Another contrast is the patronage model, popularized by Kickstarter. You can pay up-front for someone to create something new that you want. If enough people want something new, then they pay ahead of time. The creator makes whatever it is, and from then on it's frictionless and spreads. The creator gets money up-front. (This model doesn't work for the copyright industry, because it has a back catalogue of old stuff.)



GGPViper
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20 Feb 2013, 11:59 am

The problem with organizations like MPAA is that they are increasingly becoming nothing more than a transaction cost, an obstacle between the producers and the consumers of digital entertainment. They have outlived their usefulness in the digital age, and they have failed to adapt to more modern platforms. The future of the motion picture industry is in streaming/cloud services. No need for MPAA dinosaurs here.

For instance, a lot of people no longer want to sit at a *specific* time watching a *specific* TV channel showing a *single* episode of a TV series with commercial breaks every 15 minutes. Instead, go on Netflix... get a view-on-demand full season at a click of a button.

I am against piracy, but I have little or no sympathy for MPAA either, as they are pirates themselves due to Hollywood accounting.


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ScrewyWabbit
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20 Feb 2013, 5:54 pm

Madbones wrote:
Hey!
Is it me or is the FBI a little over dramatic when it comes to copyright?
With the raid they did on Kim Dotcom, youd think he was the second Osama Bin Ladin.... They where acting like he was a serial killer.
So why? Why are they so dramatic about this kind of stuff?


Simple, the same people who own a lot of copyrights are also largely the same people that have bought the government. Do you think these people care if some poor schmuck gets killed on some non-descript street corner? But they sure as hell care if you've made copies of some movie.



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20 Feb 2013, 7:52 pm

The reason is that's the way Amer... sorry 'Merica does things, with far more force and brutality than what's needed. :)



Feralucce
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22 Feb 2013, 1:34 pm

As a creative person who holds the copyright on several intellectual properties... I of two minds on this.

first of all, the intent of the originally copyright law was 14 years with an option to renew for another 14. The concept was that after 28 years, a work was either part of our collective/public consciousness and should be entered into the public domain or dead to the world.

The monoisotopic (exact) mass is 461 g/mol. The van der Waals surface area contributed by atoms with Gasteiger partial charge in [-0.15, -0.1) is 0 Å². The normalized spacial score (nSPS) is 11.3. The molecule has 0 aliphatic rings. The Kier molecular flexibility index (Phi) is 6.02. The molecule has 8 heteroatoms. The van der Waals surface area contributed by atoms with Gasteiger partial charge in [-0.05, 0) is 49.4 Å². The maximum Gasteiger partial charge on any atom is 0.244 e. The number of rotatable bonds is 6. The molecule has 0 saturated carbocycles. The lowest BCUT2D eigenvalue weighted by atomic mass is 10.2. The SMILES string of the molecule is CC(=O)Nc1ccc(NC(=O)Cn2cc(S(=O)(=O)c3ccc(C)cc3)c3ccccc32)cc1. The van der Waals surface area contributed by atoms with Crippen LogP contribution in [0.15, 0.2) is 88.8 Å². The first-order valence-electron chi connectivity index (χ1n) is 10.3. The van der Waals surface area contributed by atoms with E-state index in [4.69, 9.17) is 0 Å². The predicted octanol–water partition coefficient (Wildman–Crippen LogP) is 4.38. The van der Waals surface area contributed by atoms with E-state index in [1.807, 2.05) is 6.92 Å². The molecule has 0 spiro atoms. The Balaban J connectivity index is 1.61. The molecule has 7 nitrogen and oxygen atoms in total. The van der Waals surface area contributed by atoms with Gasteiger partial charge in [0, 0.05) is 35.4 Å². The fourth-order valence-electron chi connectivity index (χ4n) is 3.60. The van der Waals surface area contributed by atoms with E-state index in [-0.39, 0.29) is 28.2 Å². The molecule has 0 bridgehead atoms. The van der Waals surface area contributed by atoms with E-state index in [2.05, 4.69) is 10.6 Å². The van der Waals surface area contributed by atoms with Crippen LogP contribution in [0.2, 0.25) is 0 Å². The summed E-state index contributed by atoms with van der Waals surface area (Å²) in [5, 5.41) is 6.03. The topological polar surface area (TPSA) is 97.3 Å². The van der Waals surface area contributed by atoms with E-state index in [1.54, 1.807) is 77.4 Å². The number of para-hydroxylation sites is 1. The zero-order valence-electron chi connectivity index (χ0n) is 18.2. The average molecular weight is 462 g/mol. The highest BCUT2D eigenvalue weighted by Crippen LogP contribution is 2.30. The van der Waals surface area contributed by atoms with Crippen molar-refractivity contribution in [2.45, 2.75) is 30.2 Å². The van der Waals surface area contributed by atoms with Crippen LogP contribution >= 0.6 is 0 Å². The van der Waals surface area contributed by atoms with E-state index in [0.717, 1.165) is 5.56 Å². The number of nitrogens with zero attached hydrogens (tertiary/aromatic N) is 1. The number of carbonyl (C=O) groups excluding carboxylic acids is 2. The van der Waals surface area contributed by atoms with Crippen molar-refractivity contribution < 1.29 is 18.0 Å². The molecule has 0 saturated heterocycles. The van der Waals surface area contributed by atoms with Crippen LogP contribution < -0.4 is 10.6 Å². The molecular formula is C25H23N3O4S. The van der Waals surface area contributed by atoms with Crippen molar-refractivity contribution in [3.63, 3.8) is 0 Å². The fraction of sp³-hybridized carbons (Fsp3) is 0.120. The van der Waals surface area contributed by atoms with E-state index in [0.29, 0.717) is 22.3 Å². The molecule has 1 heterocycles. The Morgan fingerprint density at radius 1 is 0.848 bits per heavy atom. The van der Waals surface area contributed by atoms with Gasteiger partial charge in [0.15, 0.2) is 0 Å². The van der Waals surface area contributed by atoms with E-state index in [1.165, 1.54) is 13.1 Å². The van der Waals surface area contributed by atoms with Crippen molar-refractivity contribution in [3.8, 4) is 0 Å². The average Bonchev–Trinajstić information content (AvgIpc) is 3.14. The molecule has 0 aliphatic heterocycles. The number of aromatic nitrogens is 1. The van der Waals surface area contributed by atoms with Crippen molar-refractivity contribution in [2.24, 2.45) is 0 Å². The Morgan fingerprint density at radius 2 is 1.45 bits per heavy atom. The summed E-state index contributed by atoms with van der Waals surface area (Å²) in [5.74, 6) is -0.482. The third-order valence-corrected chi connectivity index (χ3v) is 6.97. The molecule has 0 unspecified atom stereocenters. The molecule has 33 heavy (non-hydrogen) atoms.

Today's copyright law is a mockery of the original intent and the big companies (even if they have sacrificed their claim to copyright) will fight, fight, fight for something that doesn't benefit the IP creator in any manner.

That being said...I support copyright law.

Speaking from experience... I have had someone steal my work... not a copy of one of my finished films, but someone took my script, ripped it up and made a derivative work without permission. A female friend of mine in the same situation has stated that having her IP stolen was "Akin to mental rape."

So...I support copyright law... I do not support the way some people have been treated as a response to copyright law.

That being said... To coffee_converter... If you think america has been hard on copyright violators...I recommend you hit the search engines and see how other countries have handled it... it's a cake walk.


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Tufted Titmouse
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22 Feb 2013, 2:43 pm

Feralucce wrote:
That being said...I support copyright law.


good for you, though personally I have completely given up on copyright law, and I think it might be technically unconstitutional (making a derivative work could be considered to be part of my freedom of speech).



Feralucce
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22 Feb 2013, 3:40 pm

ACTUALLY... copyright law was in the original constitution.


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Tufted Titmouse
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22 Feb 2013, 3:44 pm

Yes and then there was an ammendment, the first ammendment.
To be honest, I don't think the founding fathers quite understood that the idea of copyright kind of goes against the idea of freedom of speech.



Feralucce
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22 Feb 2013, 4:04 pm

I think that they did... and freedom of speech is not infringed by copyright law.

Copyright clause of the constitution:
"To promote the Progress of Science and useful Arts, by securing for limited Times to Authors and Inventors the exclusive Right to their respective Writings and Discoveries."

First amendment:
Congress shall make no law respecting an establishment of religion, or prohibiting the free exercise thereof; or abridging the freedom of speech, or of the press; or the right of the people peaceably to assemble, and to petition the Government for a redress of grievances.

You can say anything you want. That is a protected right. But to steal someone's work is not protected.


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ScrewyWabbit
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22 Feb 2013, 5:57 pm

Its the "securing for limited Times" part that's been completely perverted. I think this is known as the "Mickey Mouse rule", because literally every time the copyright on Micky Mouse is about to expire, Disney lobbies congress and - poof! - the term on all copyrights is retroactively extended.

Beyond that though I support copyright law too, but the original poster in this thread is correct - the law enforcement and other efforts devoted to prevent copyright theft is vastly disproportional to the resources they devote to more serious problems.